Irrespective of a member’s background, it is critical that everyone has access to the skills and training to enable them to offer a professionally designed, fully integrated solution for the homeowner.

It’s by welcoming all comers to the industry, offering these critical industry insights and training that we grow the market and protect the reputation of the industry as a whole. We are already seeing some developers not installing home automation systems because of bad experiences and I feel that protecting the reputation of our industry is paramount to ensuring that what we do is an essential part of the construction industry.

How is CEDIA education supporting its EMEA members outside of the UK?
The educational needs of our members vary from country to country, but CEDIA’s educational syllabus is a global entity. We have modules that start at the most fundamental basic level and progress through to very detailed, advanced specialisations. This year alone, the EMEA region has held training courses in more than eight countries, often in more than one location. As well as the face-to-face training (which still has huge relevance) we have 100 on-line online resources as self-paced training online that are available globally (both technical and business), some of which is offered in local language. We have plans to develop this content further. In addition, we have translated and produced specific white papers in four languages and have our CPD programme certified in a number of countries.

How does CEDIA engage its members in driving industry initiatives?
This is a tricky one. CEDIA membership isn’t a “must do” and we do rely on members to be engaged and encourage them to the best of our ability. It’s a constant source of puzzlement to me how I can have a conversation with a member who doesn’t use any of the benefits open to them.

Communication of the initiatives is the key to our success in this area. Through the CEDIA connect events, conferences and training across the world, we take the opportunity to talk to the members and remind them of how many benefits CEDIA has made available to them.

We are lucky that we also have some great volunteers and evangelists that help us in this task. One of the most utilised (and tangible) benefits is the CPD programme, whereby CEDIA gives its members access to delivering training appropriate to architects and specifiers. I’d encourage all members to get involved with this programme.

The biggest amazement is that barely any of us impress on a client how important using a CEDIA member is. If we all start adding this into a proposal, just think how consumer recognition of CEDIA will grow. Consumer awareness is something we constantly strive to achieve, but we would be so much more effective if all our members worked with us on this.

What is CEDIA doing to set standards and increase recognition for the industry
So, having talked about how important it is for members to help drive recognition, I hear a lot of “what’s CEDIA going to do for me?”. Whilst my answer is “it’s a two-way street”, lets face it, I got involved because I thought I could make a difference, and I also believed that CEDIA has to do stuff to really drive the industry.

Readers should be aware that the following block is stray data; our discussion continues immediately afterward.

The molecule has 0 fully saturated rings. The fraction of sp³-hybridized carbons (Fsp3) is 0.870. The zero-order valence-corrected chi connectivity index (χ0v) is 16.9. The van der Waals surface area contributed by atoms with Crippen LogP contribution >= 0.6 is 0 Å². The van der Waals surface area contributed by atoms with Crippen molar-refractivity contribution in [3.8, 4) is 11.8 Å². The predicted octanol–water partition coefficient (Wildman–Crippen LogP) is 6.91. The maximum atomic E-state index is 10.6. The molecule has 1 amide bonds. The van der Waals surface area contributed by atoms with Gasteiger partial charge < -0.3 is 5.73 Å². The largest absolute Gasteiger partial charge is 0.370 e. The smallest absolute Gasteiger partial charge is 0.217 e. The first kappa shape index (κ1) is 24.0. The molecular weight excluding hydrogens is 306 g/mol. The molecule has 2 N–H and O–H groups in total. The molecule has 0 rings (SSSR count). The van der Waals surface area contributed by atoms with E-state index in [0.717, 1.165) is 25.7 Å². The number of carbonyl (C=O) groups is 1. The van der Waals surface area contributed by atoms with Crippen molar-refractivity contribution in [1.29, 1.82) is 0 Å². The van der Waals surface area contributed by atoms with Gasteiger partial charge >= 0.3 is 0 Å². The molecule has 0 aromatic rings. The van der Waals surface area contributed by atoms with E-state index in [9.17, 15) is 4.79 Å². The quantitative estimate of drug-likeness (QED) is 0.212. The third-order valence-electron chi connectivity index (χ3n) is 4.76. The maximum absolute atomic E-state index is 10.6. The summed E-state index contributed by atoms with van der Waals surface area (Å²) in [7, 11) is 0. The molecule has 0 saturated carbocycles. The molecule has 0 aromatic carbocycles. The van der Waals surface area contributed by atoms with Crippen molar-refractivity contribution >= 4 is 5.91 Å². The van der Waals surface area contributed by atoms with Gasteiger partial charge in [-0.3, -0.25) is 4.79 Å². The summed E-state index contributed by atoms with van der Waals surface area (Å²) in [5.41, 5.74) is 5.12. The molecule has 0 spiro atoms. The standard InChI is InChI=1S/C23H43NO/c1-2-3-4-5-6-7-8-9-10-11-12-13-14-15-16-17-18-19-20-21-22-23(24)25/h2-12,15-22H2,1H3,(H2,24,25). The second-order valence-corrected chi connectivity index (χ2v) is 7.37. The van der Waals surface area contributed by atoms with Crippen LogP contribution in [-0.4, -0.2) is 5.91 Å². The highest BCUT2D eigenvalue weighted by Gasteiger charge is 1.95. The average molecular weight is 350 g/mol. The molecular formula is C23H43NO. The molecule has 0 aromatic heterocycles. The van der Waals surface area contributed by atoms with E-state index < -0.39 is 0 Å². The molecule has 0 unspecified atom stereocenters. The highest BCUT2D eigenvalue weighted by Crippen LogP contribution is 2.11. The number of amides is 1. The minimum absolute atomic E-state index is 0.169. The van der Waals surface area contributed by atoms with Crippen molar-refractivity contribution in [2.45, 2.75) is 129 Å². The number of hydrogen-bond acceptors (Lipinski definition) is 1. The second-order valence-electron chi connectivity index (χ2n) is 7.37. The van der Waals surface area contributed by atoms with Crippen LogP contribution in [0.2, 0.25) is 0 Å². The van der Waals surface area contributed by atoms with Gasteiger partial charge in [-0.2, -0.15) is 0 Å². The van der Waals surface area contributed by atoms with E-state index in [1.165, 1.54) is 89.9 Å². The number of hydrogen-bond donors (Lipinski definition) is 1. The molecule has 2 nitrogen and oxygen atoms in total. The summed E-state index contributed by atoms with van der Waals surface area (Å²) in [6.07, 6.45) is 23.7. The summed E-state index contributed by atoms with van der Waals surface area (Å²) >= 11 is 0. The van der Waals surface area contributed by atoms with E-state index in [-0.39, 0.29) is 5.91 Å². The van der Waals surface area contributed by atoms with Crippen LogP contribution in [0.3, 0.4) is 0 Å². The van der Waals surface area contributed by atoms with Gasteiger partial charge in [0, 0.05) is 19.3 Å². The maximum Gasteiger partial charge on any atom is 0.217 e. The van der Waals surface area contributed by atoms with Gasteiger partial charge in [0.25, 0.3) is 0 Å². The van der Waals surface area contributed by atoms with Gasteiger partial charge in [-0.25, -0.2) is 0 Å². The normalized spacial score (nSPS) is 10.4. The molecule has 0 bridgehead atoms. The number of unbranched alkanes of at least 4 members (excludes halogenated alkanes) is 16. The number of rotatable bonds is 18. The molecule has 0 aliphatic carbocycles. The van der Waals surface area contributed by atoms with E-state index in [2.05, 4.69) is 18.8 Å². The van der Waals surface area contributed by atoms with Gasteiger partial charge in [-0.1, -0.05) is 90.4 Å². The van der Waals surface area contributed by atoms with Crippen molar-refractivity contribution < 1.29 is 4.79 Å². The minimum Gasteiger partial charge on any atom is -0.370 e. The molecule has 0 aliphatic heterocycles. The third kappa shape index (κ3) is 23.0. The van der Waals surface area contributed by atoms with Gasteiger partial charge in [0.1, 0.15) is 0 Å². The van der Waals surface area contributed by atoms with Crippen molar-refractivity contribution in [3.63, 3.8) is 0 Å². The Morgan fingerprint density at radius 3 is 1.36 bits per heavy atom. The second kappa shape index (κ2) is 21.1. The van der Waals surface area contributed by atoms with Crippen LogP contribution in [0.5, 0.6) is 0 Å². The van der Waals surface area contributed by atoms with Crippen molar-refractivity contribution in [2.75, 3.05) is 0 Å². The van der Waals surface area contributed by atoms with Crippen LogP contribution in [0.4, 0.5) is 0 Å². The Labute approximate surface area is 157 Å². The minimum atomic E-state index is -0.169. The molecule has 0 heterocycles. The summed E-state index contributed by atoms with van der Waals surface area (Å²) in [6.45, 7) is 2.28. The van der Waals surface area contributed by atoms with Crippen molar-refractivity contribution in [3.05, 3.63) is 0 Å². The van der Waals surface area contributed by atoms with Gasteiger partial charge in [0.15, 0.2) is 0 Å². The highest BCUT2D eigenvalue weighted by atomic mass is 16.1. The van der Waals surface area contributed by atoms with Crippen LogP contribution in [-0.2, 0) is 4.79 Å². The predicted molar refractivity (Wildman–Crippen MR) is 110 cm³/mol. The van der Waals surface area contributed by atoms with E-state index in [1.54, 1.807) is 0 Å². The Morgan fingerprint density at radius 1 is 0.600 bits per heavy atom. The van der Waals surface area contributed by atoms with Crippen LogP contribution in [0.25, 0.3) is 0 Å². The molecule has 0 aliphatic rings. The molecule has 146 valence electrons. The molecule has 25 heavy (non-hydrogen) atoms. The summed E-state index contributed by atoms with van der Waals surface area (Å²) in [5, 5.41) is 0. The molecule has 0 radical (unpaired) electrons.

This we have done. We released our Smart Home wiring guidelines in 2012 and this year we started the process of having that ratified as a British Standard, which, once completed, will lead to a European Standard. We will build on that platform with other standards, such as, the architectural icons which was released earlier this year.

In the UK, we are also in the process of turning some of our certifications into recognised qualifications. This will enable us to then take our education into the colleges in the UK and start producing qualified CEDIA qualified engineers. This enables us to start delivering capable and trained people into our members, and I know that one of the biggest issues our members face is finding qualified staff.

The first step on this journey is to be accredited by City and Guilds, which has just completed. City & Guilds is the governing body for training, recognised both in the UK and internationally. As the global leader in skills and development, the body offers young people the opportunity to take a range of high quality C&G qualifications and also awards accreditations for bespoke training programmes from external providers. The external qualification programme spans 26 countries and is an instantly recognisable mark of quality and credibility, acknowledging the process and delivery of a tailored training programme.

Now, those who complete CEDIA’s Smart Home Technician or Smart Home Designer programme will be awarded a joint CEDIA and C&G Smart Home Technician certificate and will become accredited within this sector.

In addition we are working with other key associations such as the Institute of Engineering and Technology to produce standards and Code of Practice. These two initiatives will allow us to establish our market as a recognised industry at governmental level and start the process of driving enforceable standards, something we need to establish in the longer term. I accept this is only in the UK right now, but it forms the road map for each and every country CEDIA has members.


Llanor Alleyne is the Editor of HiddenWires. You can find her on twitter: @Llanortech.